Tuesday, 7 October 2014

Celtic sea slug hotel Rediscovered at Fowey

Have you seen a Celtic sea slug before?
Also know as the licorice seaslug, Onchidella celtica is a tiny black (sometimes greyish) sea slug that grows to a maximum size of 2cm and can be found grazing on the mid to upper shore. If you haven't seen one you are in good company, most people haven't heard of them and although they are common in some places around Cornwall many local marine biologists haven't even seen one! 
What makes them special?
They are very rare - only being found in a handful of locations in the UK. On Cornwall's North coast they can be found in large numbers between Holywell bay and Hartland point (we saw lots on the honeycomb worm reefs at Northcott mouth and at Polzeath see the previous blog entries!). But on the south Coast they are found only rare small colonies spread out along the coast. This summer I was lucky to see them for my first time ever on the south coast. On our Shoresearch survey of Fowey's Readymoney cove we were joined by Sarah Matthews. Sarah is the daughter of Gillian Matthews who was a well known naturalist who studied Chitons and other molluscs. Gillian spent hundreds of hours searching the coves and rocks around her home town of Fowey looking for the Celtic sea slug and eventually found a colony living on the north face of an upstanding rock near Readymoney cove. The strange thing is she was unable to find them living anywhere else in the area but on this one rock there lived a colony numbering tens, possibly more. 
Gillian sadly died many years ago but the secret of the Fowey Celtic Sea slug hotel was passed down to Sarah and on our Shoresearch at Fowey we were privileged to be shown the exact spot and .. sure enough saw over 30 of these small but awesome sea slugs! They haven't been recorded here since the 1980's but they were still there, happily grazing the rocks and enjoying the shade the north face of the rock provides. 
Unlike to normal sea slugs which have gills - Celtic sea slugs are actually pulmonate gastropods related to land slugs and snails. instead of gills they have a lung that means they are much happier out of water breathing air. when the tide falls they leave their crevices and feed on tiny algae plants growing on the rocks which they scrape off with their rasp like radula. They will only be out and about for a limited time as on a hot day they run the risk of being dried out so en mass they will suddenly all disappear back into small crevices to hide.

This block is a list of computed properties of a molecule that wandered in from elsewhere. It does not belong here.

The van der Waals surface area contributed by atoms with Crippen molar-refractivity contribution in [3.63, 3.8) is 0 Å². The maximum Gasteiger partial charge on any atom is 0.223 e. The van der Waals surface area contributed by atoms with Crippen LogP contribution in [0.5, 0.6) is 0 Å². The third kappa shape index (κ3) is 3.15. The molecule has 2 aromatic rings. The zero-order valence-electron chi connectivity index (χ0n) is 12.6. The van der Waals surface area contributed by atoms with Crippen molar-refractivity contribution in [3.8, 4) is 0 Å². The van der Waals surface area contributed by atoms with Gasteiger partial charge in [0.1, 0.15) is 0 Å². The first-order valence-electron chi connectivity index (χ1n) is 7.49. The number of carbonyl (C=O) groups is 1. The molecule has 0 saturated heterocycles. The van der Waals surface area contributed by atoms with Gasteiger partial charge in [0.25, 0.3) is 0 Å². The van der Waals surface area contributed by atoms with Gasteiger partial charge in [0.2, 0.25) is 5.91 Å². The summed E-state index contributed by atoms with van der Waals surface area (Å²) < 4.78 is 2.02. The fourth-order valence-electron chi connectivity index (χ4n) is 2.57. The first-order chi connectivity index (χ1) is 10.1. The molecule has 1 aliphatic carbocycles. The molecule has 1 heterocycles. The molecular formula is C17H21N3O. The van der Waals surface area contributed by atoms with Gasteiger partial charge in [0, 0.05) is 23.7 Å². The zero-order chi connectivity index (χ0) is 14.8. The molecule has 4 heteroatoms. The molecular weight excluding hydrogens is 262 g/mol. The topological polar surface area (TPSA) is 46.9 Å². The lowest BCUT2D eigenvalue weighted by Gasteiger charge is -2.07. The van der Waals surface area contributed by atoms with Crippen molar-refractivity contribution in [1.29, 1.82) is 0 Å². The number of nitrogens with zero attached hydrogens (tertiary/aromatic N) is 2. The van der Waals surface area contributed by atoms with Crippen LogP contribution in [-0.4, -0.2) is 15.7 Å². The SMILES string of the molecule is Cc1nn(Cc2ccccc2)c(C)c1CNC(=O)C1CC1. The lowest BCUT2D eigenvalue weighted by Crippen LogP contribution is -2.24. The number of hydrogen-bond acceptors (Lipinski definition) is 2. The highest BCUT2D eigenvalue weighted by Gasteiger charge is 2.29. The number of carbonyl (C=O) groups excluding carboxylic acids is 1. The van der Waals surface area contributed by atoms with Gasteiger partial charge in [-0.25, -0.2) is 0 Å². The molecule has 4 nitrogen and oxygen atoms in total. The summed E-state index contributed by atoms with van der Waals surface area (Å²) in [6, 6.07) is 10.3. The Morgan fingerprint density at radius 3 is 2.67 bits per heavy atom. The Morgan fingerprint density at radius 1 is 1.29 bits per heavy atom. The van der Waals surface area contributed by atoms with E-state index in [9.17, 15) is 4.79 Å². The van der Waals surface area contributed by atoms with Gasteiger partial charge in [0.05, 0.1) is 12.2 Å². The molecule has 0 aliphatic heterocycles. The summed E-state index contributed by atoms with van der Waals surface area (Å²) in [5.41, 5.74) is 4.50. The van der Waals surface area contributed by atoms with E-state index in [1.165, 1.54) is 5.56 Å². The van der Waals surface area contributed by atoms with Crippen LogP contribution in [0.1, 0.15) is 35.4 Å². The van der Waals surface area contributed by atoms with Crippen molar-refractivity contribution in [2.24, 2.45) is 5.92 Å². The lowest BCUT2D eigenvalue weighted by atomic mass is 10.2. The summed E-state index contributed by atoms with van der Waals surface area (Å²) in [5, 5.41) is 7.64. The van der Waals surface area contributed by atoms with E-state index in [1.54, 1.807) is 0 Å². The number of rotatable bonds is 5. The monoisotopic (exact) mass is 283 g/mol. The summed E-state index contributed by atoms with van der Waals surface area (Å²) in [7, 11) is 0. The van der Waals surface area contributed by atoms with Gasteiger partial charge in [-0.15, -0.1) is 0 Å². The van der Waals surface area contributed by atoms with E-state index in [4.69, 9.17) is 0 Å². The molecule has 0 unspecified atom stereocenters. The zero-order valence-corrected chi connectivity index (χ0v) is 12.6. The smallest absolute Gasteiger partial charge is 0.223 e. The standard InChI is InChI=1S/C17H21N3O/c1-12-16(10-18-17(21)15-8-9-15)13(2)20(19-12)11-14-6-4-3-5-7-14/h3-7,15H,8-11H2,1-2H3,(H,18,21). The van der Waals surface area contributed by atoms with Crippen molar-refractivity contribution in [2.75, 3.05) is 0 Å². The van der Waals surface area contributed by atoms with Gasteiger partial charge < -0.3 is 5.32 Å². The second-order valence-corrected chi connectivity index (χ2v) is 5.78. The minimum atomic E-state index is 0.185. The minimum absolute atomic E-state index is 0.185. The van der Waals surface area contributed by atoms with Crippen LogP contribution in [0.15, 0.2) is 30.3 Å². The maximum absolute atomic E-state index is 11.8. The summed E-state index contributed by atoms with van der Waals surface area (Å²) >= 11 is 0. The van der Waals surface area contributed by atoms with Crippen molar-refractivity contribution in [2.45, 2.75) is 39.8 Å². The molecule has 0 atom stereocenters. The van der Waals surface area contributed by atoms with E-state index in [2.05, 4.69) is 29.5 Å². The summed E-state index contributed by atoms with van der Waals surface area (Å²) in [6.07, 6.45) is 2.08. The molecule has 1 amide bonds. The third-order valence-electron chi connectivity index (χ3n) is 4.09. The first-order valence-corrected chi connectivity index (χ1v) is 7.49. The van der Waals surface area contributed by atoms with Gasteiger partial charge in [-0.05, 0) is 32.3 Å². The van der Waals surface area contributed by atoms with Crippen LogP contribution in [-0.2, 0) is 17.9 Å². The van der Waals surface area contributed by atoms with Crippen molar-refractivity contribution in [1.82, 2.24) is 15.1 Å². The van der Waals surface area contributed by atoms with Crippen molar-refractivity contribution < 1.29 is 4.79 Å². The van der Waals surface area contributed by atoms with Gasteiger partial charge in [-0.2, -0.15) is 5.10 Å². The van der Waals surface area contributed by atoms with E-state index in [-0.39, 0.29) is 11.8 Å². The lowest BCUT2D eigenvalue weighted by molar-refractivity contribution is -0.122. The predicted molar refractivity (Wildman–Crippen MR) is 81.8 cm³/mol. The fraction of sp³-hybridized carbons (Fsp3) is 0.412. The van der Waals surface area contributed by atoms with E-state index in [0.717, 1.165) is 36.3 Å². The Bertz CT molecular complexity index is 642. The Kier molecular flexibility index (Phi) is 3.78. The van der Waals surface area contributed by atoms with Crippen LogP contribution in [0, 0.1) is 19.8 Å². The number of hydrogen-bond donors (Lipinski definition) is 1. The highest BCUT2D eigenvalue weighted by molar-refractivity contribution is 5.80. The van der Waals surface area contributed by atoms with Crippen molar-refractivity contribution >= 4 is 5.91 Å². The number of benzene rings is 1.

When the tide comes back in these tiny warty skinned land lubbers stay in their bolt holes away from predators and wait for the tide to fall again. During this time they obviously cant use their lungs so it is most likely they are absorbing oxygen through their skin. 
They really are cool little guys and I felt really privileged to have seen their Fowey home!   

Sarah and the Sea slug hotel! Location secret! 
We also had a fantastic Shoresearch - Readymoney was teeming with life! There were lots of common sea stars under every rock, and as always we were amazed by the quantity and diversity of life on this very special shore!
Leptostracean (hooded shrimp) a small crustacean that is very under recorded. there is alot of argument over the classification of this group so I can only go so far as to say its Nebalia spp

Common sea star

Sally, Ryan and John carrying out a quadrat survey

Lineatus ruber a nemertean worm - can you see the eye spots?

A nice red sea weed that we had fun trying to identify - I think its Rhodomela cofervoides  

Thanks to all the volunteers but Shoresearch regulars and Friends of the Fowey Estuary who turned out and took part!
New recruits Nick and Jon with a Rissos Crab

My favourite crab photo of the year so far Xantho pilipes , Rissos Crab

Dynamene bidentata  an isopod 

Thursday, 25 September 2014

Polzeath and the Pool of dreams

Well first we had the 'Cave of Dreams' (at Fistral), then we had the 'Rock of Dreams' (Looe), and now we have the 'Pool of Dreams' found on our Cornwall Wildlife Trust Shoresearch survey at Polzeath on one of the lowest tides I have ever witnessed on this amazing shore.
As you can see from this photo our transect went down onto rocky kelp covered reefs that would normally be well covered by the w

ater and dangerously close to the surf. However on the day of our survey, 9th September 2014, we were lucky to have bright sunshine, high air pressure holding the water down and absolutely zero surf!! In this seaweed smothered shallow but pebbly pool we found an incredible diversity of marine life! Once again highlighting how fascinating rockpools can be in Cornwall!

As our quadrat landed on the pool we began to move the seaweeds and straight away spotted small tadpole like fish swimming away. This is a species that is only rarely recorded and one that I got extra specially excited about!!  Montagu's sea snail - this was named after Victorian naturalist George Montagu. You can see how it got its name as it can look more like a snail than a fish. When its not swimming it often curls up and using its pelvic fins as a sucker is able to hold tight. After a lot of frustrating fishing I finally caught one specimen from the pool! and here it is..

Also found in the pool of dreams -
One graceful sea spider
one Hairy crab
one large isopod Ideotea baltica
Lots of blue rayed limpets
Squat lobster x1
Hermit crabs x4
Saddle oysters
five bearded rockling x1
Velvet swimming crab x1
Shanny x1
Montagus sea snail x5
Sea scorpion x 1
Sea spider


It was great to see Rosie Ellis again back from her travels and volunteering again with the National Trust. Rosie's eagle eyes allowed her to find a very well camouflaged crustacean. A very rare Gibbs spider crab Pisa armata. This has only been recorded a handful of times in Cornwall with a few recent records found by fishermen off Newquay. You can tell by the knobbly surface of the carapace that it is this and not the similar Eurynome aspersa.